This remarkable collection of genuine silver denarii features coins from the zenith of the Roman Empire: the so-called “Good Emperors” Trajan, Hadrian, Antoninus Pius, and Marcus Aurelius; as well as Faustina the Elder and her daughter Faustina the Younger, the wives of Antoninus Pius and Marcus Aurelius respectively.
The Apocalypse of St. John the Divine—better known as the Book of Revelation—is the final book of the Christian Bible, and also the strangest. Its prophesy of the End of Days is filled with veiled references, obscure symbols, and enigmatic allusions, the most famous being Revelation 13:17-18: “No one may buy or sell except one who has the mark or name of the beast, or the number of his name, and his number is 666.”
For two millennia, this mysterious sentence has both attracted and baffled the finest minds in Christendom, from early Church fathers Irenaeus and Augustine, to modern scholars Robert Graves and Elaine Pagels. Who, or what, is “the beast”? What does the beast have to do with buying and selling? And what is the meaning of 666?
Alexis Tsipras, the newly-minted populist prime minister of Greece, is faced with an impossible task: making good on its massive debt obligations, while also alleviating some of the drastic austerity measures imposed to generate the necessary revenue. As the fate of the world economy rests uneasily on the finances of the Greeks, it’s worth noting that not quite a hundred years ago, Greece found itself in a similar financial pickle—and escaped in a brilliant fashion that would have made Socrates, Plato, and Aristotle proud.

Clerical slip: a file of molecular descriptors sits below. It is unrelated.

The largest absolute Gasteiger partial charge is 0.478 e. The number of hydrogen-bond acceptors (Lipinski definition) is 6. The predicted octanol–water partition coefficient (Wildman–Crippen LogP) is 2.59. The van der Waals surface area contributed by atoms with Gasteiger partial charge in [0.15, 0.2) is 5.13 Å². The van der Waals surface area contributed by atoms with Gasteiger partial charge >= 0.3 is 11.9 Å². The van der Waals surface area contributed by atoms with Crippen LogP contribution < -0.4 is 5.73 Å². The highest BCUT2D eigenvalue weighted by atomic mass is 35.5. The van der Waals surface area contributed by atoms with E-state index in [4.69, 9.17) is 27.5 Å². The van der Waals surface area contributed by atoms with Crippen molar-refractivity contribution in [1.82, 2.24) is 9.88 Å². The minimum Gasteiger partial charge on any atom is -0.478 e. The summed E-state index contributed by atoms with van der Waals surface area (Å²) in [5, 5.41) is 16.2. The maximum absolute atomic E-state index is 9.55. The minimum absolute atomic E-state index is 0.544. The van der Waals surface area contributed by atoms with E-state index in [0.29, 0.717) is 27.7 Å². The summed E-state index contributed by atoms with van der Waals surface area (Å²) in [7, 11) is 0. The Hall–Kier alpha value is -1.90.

Many are the tales of St. Valentine, the third-century priest martyred on February 14—what we now know as Valentine’s Day.
Records from that period of Roman history, the so-called Age of Chaos, are spotty, but this is what has been handed down to us: Continue reading
Coming Soon: A Numismatic History of Roman Silver Coinage
A Series of Five Boxed Sets
Rome: the greatest and most influential empire the world has ever known.
For almost four centuries, from the end of the Punic Wars in 201 BCE to the death of Marcus Aurelius in 180 CE, the Roman Empire was at its zenith. There were ups and downs along the way, but during this long run, and for centuries afterward, Rome was always able to rebound from them and maintain a position of dominance.
This was due in no small part to the silver currency that underpinned its robust economy. Indeed, the entire history of the Roman Empire is revealed in its coinage. Coins were the newspapers of their day, used not only to exchange for goods and services, but to share information. The portraits, legends, and reverse iconographies describe the adoration of the emperors and their heirs and families, and communicate imperial agendas in the realms of politics, religion, domestic life and the military.
Subtler messages can be read beneath the surfaces of the coins. The devolving economic conditions over the Second and Third Centuries are refelected in the coins’ changes in size, weight, quality of manufacture, and fineness of silver, which was debased to the degree that by 270 CE, the coinage was bronze.
This series of boxed sets comprises a numismatic history of Rome, from the notorious Nero and the truculent emperors of the Flavian Dynasty, to the Antonines lauded by the historian Edward Gibbon, from the female-dominated Severan Dynasty, to the Crisis of the Third Century—and celebrates, in the words of Edgar Allan Poe, “the grandeur that was Rome.”
This series of boxed sets will soon be available. Contact us for details.